R.I.P. Wilko (John Peter Wilkinson) Johnson: 12 July 1947- 21st Nov 2022
Very, very sad news today that Wilko Johnson passed at home on Monday evening. The musician found fame with the 1970s pub-rock band Dr Feelgood, and later played with Ian Dury before embarking on a four-decade solo career.
Ten years ago, he survived what was initially diagnosed as a terminal case of pancreatic cancer: Johnson refused chemotherapy to embark on a farewell tour. "The decision was quite easy - chemotherapy could do no more than extend my life for a relatively short period and I thought I'd just rather enjoy the health that was left to me," he told BBC Radio.
However, later tests discovered that the guitarist's pancreatic cancer was in fact a rare and less aggressive neuroendocrine tumour. He underwent a radical, 11-hour operation that removed his pancreas, spleen and parts of his stomach and intestines, and was declared cancer-free in 2014. Wilko continued to play live until last month, hosting his final gig at London's
Shepherd's Bush Empire on 18 October.
John Peter Wilkinson was born in Canvey Island, Essex, on 12 July 1947. He attended the selective grammar Westcliff High School, Southend, before reading English language and literature at Newcastle University. He bought his first guitar when he was 18 and began to perfect the playing style for which he would become famous. Like many of his generation, he took the hippy trail to India before returning to work for a brief spell as an English teacher.
But music was his first love and he began playing with an outfit called the Pigboy Charlie Band. The band changed their name to Dr Feelgood, an American slang term for a doctor willing to prescribe mind-altering drugs. A recording deal with United Artists came in 1974 and the Feelgoods quickly released their first single, Roxette, written by Johnson. It defined what would become the familiar Feelgood sound: Singer Lee Brilleaux snarling into the microphone while a black-clad Johnson prowled around the stage, pulverising his guitar and affecting an eyeball-bulging stare. Wilko's playing style, based on that of Mick Green, of Johnny Kidd & The Pirates, enabled him to play a mixture of lead and rhythm guitar at the same time. The band recorded two studio albums, Down by the Jetty (1974) and Malpractice a year later.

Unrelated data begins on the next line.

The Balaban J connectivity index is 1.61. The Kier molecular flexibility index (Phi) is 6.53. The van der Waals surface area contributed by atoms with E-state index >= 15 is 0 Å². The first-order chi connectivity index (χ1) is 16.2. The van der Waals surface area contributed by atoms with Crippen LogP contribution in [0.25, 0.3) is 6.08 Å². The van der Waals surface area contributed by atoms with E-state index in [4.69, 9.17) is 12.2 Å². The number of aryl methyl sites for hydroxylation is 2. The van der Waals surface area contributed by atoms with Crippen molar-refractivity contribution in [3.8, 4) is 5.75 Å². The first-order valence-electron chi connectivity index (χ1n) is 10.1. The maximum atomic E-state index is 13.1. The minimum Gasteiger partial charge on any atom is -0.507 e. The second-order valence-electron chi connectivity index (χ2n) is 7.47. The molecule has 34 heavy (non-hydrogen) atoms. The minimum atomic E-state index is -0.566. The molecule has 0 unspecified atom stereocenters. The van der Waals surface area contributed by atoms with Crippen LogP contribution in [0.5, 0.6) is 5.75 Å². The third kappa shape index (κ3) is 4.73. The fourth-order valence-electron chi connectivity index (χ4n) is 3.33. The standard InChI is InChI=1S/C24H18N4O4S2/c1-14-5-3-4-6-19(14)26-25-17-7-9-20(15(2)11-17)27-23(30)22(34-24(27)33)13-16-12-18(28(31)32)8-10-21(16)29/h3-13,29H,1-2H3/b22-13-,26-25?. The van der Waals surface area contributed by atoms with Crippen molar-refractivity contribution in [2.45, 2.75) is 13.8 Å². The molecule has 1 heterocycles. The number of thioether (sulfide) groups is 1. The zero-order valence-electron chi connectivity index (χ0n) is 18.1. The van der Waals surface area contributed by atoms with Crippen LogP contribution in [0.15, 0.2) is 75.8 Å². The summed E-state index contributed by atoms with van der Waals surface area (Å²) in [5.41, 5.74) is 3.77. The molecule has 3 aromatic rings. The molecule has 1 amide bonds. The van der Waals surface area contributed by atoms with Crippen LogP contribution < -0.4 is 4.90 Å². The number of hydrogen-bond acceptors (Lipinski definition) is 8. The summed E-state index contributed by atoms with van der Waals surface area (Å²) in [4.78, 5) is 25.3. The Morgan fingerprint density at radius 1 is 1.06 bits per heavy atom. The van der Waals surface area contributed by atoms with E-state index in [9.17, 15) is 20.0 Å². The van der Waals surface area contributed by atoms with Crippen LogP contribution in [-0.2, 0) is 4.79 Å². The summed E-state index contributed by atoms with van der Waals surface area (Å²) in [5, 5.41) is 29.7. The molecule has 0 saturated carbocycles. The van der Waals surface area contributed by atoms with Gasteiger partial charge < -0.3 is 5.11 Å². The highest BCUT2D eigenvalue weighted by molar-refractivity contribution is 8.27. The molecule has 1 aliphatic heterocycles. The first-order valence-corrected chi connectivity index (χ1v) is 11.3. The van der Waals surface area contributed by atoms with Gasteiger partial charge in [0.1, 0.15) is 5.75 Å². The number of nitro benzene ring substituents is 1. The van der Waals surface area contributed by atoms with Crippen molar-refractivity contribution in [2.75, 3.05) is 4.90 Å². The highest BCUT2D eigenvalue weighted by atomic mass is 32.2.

But they were essentially at their blistering best on stage so there was little surprise when Stupidity, recorded live at gigs in Sheffield and Southend, reached the top of the UK album charts. Johnson was to record just one more album with the Feelgoods, Sneakin' Suspicion, but his relationship with Brilleaux was becoming stormy. He and the singer quarrelled over the album's track listing and Johnson and the band parted. "I didn't leave," he insisted. "They threw me out and told the newspapers I had quit."
In 1980 he joined the Blockheads and played on Laughter, the last album Ian Dury made with his band. However, Dury's increasingly erratic behaviour - fuelled by drugs and alcohol - led to rows with Johnson, although he co-wrote the album's only single, Superman's Big Sister.
When Dury disbanded the Blockheads, Johnson resisted attempts by promoters to get him to form a new Dr Feelgood and instead continued with his Wilko Johnson Band. For the ensuing three decades the outfit, with the odd line-up change, was seldom off the road. They recorded a number of albums, none of which were commercially successful, but the band's natural habitat was on the stage. Johnson's wife Irene, a former childhood sweetheart, died of cancer in 2004. It was a blow that led him to continual feelings of depression that he only managed to shake off when playing live.
In January 2013 it was announced that Johnson had pancreatic cancer. He decided to refuse any chemotherapy so he could continue performing as long as possible. He set off on what he described as the ultimate farewell tour having been given just 10 months to live, with Johnson himself joking that it would be embarrassing if the tour extended into 2014. But the prognosis was pessimistic. Having recorded the album Going Back Home with The Who singer Roger Daltrey - "I thought that was going to be the last thing I ever did," - he underwent an 11-hour operation to remove a tumour and a number of internal organs. When he appeared at the Q Awards in Oct 2014, he announced he was clear of cancer and that he was having to come to terms with the idea that his death was not imminent and that he was going to live on.
And a great extra 8 years we've had. Wilko will be a much-missed figure on the Uk music scene.
Time flies like an arrow. Fruit flies like a banana...